The Great Travel Media Swap: Travel Influencer to Journalist and Back

February 24, 2022

Alexander-Julian Gibson knows the travel media – as an influencer and a journalist. A stylist with clout on Instagram, he made the move to publishing bylines and travel stories in Travel+Leisure and GQ, among other publications. And he’s not the only one to make the transition.

Destinations need to be aware, when approaching someone for a collaboration, if they are working with them as a travel influencer or as a journalist. While a publicist may often treat them similarly, let’s be clear that they don’t see themselves as the same.

Increasingly, many travel influencers are making the transition to writing for major publications, requiring destinations to be more strategic when engaging in partnerships. It is essential to be clear if you are looking to work with a travel influencer or a journalist, because they both offer something different.

With social media continuing to gobble up advertising dollars, it makes a difference where you put your resources and which audiences you want to reach. Sometimes the same individual can play multiple roles in your strategy. Sometimes they are best just serving one. It’s not likely, however, that you’ll be getting a two-for-one deal.

What’s important is that destinations understand the difference between digital content creators and traditional journalists. When travel influencers make the shift to working for travel press, there are changes for them that destinations need to be aware of in order to work efficiently with them as a journalist and to understand what that means for your control over the messaging.

1. Disclosure

Content creators are accustomed to taking things for free, but not all publications are OK with that. The very act of disclosing a sponsored post is required by the FTC in the United States. Without crystal clear guidelines, the waters are murky, as some studies show, but influencers are making strides at being clear and upfront with their followers.

But once they shift to writing for a publication, they’ll have to disclose – clearly – if they received something for free. Editors will ask. Some publication guidelines will restrict them if they can receive invitations and free stays at all.

For destinations, this means understanding what the desired result is and how you’ll get there. If you’re looking for top-tier publications to write about your destination, be aware that the travel influencer-turned-journalist may not be so open to comps as they may have been previously.

2. Compensation

If your destination has never worked with a travel influencer, you are forgiven for not knowing that they work for a project fee. The destination pays them directly. It’s pretty straightforward.

Once they become journalists, however, they are quite literally no longer in your pocket, earning compensation from the media outlet instead. It means less control for the destination, but hopefully strong placements in top-tier media.

Be aware, however, that they are probably taking a pay cut from their travel influencer days to have their name published as a byline instead of as an Instagram handle.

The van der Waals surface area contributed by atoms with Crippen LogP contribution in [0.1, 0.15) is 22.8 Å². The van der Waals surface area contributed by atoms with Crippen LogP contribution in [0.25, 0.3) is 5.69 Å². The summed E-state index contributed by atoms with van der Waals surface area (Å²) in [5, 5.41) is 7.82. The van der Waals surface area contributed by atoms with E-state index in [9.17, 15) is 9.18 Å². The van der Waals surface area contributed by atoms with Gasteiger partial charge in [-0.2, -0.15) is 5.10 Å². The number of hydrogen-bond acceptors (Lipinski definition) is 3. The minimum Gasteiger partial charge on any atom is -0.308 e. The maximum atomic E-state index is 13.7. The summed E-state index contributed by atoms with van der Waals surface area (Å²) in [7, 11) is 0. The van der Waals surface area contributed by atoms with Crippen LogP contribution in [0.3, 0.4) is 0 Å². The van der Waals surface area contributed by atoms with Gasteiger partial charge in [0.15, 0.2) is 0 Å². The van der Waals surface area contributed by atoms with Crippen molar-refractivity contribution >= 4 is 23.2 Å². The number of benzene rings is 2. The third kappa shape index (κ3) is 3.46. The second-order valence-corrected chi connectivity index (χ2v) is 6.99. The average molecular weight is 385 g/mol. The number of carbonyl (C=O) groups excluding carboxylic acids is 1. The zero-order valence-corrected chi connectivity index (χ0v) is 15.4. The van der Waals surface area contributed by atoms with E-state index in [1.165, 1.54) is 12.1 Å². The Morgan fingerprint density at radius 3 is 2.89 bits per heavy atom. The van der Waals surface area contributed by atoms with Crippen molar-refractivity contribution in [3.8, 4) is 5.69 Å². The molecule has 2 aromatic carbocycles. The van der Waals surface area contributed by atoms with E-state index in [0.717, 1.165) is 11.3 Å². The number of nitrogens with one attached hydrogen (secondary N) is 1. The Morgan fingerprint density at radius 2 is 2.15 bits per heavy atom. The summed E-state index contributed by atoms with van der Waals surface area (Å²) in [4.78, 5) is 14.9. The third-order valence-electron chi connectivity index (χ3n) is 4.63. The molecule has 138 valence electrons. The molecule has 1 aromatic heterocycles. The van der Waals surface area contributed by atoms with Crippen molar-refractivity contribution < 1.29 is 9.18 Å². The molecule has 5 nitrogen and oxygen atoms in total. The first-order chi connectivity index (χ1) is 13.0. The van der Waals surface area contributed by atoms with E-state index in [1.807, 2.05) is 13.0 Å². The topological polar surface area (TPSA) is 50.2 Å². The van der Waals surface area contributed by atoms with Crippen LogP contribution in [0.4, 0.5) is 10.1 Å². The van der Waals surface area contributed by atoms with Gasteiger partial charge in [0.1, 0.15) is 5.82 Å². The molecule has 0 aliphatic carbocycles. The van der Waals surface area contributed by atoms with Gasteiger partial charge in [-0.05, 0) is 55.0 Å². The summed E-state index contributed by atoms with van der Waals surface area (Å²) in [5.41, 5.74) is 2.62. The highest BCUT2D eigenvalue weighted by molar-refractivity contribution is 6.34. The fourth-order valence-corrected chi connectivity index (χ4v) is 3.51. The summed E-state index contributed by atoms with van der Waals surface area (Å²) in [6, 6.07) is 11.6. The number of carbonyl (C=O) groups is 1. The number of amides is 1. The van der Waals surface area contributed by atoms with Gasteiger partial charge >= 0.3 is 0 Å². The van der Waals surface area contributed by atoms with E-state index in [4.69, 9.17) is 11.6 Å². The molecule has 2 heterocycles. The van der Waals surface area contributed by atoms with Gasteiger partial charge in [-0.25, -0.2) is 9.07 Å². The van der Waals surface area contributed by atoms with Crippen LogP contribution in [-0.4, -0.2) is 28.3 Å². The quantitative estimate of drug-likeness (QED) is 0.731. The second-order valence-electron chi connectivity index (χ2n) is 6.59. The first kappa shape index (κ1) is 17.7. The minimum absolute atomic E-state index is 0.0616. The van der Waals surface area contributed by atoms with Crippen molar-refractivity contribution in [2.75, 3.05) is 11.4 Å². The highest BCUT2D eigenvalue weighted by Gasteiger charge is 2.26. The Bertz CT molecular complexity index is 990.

3. Editors

When working with travel influencers, yes, they are autonomous and will post whatever they want, but you can have a discussion about the goal of the partnership. You can tame the message or direct it as needed to make sure their output echoes your destination’s messaging.

Once they make the leap to journalism, however, they are no longer working for themselves. Having an editor will affect the final product and you are one more degree removed from control of the messaging in the story.

It’s not always a bad thing. It could even be a good thing, but the point is that you need to prepare to trust the writer, which requires extensive vetting before engaging in these sorts of partnerships.

4. Publication Guidelines

As stated, publication guidelines can restrict what writers can and cannot accept. Travel influencers only work for their own brand, but if they are commissioned by a legacy media brand, they have new rules to follow.

For destinations, this means being aware of the publication guidelines in question and to remember that your writer is no longer just a content creator, they are a journalist, and the rules are stricter for all of you. It’s not just their reputation at stake anymore. The travel influencer-turned-journalist now is part of a team and that means respecting the guidelines to maintain the publication’s credibility.

5. Multiple Hats

Whether they are a travel influencer or a journalist, these individuals are wearing multiple hats at the same time, especially as the pandemic upended all they did. This is an important consideration for destinations to remember. If someone is on a press trip working as a commissioned writer, it’s tempting to ask them to share something on social media, to capitalize on the travel influencer side of their work.

That’s not always going to be well received.

Respect the hat that they are wearing when you are working with them and respect boundaries. It might seem easy for someone to put up an Instagram story as a travel influencer, but the time and effort they put into cultivating that image and audience is what you’re paying for when you collaborate with them. If they are just there to write a story for a big-name publication, instead, be careful asking for more without remunerating them.

Travel influencer or journalist – it’s a big wild world out there. At DCI, we’ve been keeping up with these changes for the past six decades. Get in touch with Daniella Middleton at [email protected] to learn more about how DCI can help you navigate the world of partnerships and collaborations with today’s content creators and journalists.